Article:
As part of my FANtastic Fiesta, running until 14 August, I’m giving away three lovely wooden Spanish hand fans, as featured on the covers of my Andalucían Nights trilogy:
No doubt you know that the hand fan is a classic object that blends both fashion and function. But how much do you know about the history of the fan? In this article I will share what I’ve learned through my research. I hope you find it interesting background, and you feel inspired to enter my FANtastic giveaway at http://hannahfielding.net/fan-tastic-fiesta/ and have your own beautiful fan.
The first recorded hand fans date back to Ancient Greece, but they were not widely used until the 17th century: Japan and China led the way in developing fans, and once traders introduced them to Europe, they were widely adopted as objects of beauty and practicality. Fans were soon deemed the accessory to have, especially for noblewomen and royalty; they feature in several portraits of Queen Elizabeth I, for example.
Many of the fans at this time were rigid, and ladies would hang them from their skirt belt, but soon the more practical and enchanting folding fan came into favour. What was painted on your fan when extended was of great interest, and it became quite the art form to design the leaves: challenging, because at that time the sticks of the fan, made from ivory or tortoiseshell, were closely spaced.
By the 18th century, specialist fan makers existed, and they used a broad range of materials for their art, including silk, while the painting on each fan was more intricate and artistic. The fan really had become an object d’art.
The handheld fan was now an integral part of a lady’s attire for dedicated followers of fashion, but it was not only used to impress and beautify. The fan served other core purposes: to cool, to conceal and to communicate. In the 18th century, pallor was considered beautiful in a woman, thus at the fireside they would use a fan to conceal flushed cheeks and to protect heavy makeup. At the same time, in regal courts fans were used to communicate non-verbally. At the end of the century, print designer Charles Francis Badini created the ‘Fanology, or Ladies Conversation Fan’, which featured instructions for how to use the fan to spell out messages. Here is the fan, as featured by Christies of London:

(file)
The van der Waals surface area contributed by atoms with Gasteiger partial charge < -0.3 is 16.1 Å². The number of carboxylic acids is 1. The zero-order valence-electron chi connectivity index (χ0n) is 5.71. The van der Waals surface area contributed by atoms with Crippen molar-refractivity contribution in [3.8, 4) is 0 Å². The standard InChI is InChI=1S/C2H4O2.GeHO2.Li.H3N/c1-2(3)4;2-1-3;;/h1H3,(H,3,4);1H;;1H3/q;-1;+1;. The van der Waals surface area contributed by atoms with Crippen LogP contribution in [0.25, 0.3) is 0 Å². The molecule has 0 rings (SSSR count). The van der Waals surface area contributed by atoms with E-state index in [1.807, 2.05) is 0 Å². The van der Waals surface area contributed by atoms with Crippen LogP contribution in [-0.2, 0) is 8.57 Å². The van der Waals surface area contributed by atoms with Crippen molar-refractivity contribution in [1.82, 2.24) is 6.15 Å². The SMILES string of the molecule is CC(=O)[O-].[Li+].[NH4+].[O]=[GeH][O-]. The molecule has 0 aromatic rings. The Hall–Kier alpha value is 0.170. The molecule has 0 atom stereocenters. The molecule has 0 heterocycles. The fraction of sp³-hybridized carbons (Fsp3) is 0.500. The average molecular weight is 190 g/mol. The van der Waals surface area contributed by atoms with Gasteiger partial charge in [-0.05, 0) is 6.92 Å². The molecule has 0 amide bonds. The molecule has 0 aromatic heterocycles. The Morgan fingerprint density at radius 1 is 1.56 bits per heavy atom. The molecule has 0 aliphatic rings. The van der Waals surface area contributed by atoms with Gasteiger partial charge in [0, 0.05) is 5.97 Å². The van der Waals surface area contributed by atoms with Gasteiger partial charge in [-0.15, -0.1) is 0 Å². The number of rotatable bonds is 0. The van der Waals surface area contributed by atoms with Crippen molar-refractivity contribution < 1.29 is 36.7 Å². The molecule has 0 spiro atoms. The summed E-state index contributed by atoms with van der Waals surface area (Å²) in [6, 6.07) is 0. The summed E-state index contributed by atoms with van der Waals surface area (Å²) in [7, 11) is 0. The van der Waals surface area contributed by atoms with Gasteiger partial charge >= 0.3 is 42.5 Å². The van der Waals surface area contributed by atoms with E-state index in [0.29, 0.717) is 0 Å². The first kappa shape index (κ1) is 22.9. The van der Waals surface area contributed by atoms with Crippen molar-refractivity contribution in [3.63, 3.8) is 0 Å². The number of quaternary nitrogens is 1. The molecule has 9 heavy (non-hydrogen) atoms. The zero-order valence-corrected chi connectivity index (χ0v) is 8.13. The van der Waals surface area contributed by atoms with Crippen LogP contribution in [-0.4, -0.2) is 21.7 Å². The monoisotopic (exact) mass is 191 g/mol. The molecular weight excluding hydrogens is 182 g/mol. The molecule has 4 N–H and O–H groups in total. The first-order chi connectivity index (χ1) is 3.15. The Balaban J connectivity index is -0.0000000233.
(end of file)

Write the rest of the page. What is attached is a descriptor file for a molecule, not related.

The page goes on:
Of all the European countries, Spain is most associated with the hand fan to this day. The Spanish embraced the fan, and it would become an integral part of the emotional, sensual flamenco dance that evolved in Andalucía. An entire ‘language of the fan’, the abanico, evolved. For example, holding your fan open and covering one cheek meant ‘I like you’; holding your closed fan over your heart meant ‘I love you’; waving your open fan quickly at your side meant ‘Keep a distance; we’re being watched’.
There are some spectacular hand fans on display at the Museum of Costume in Madrid. This one, for example, dates from 1880–1890 and has beautiful peacock detailing:
Here is another, painted in 1829 to commemorate the marriage of King Ferdinand VII with Maria Cristina of Naples:
Beautiful, don’t you think? If you’re interested in fans and you’re based in the UK, you can visit a museum dedicated to these items of beauty, practicality and communication: the Fan Museum at Greenwich: https://www.thefanmuseum.org.uk/. There you can see fans from all over the world, such as this one by the iconic Spanish artist Salvador Dali, inspired by Don Quixote by Miguel de Cervantes.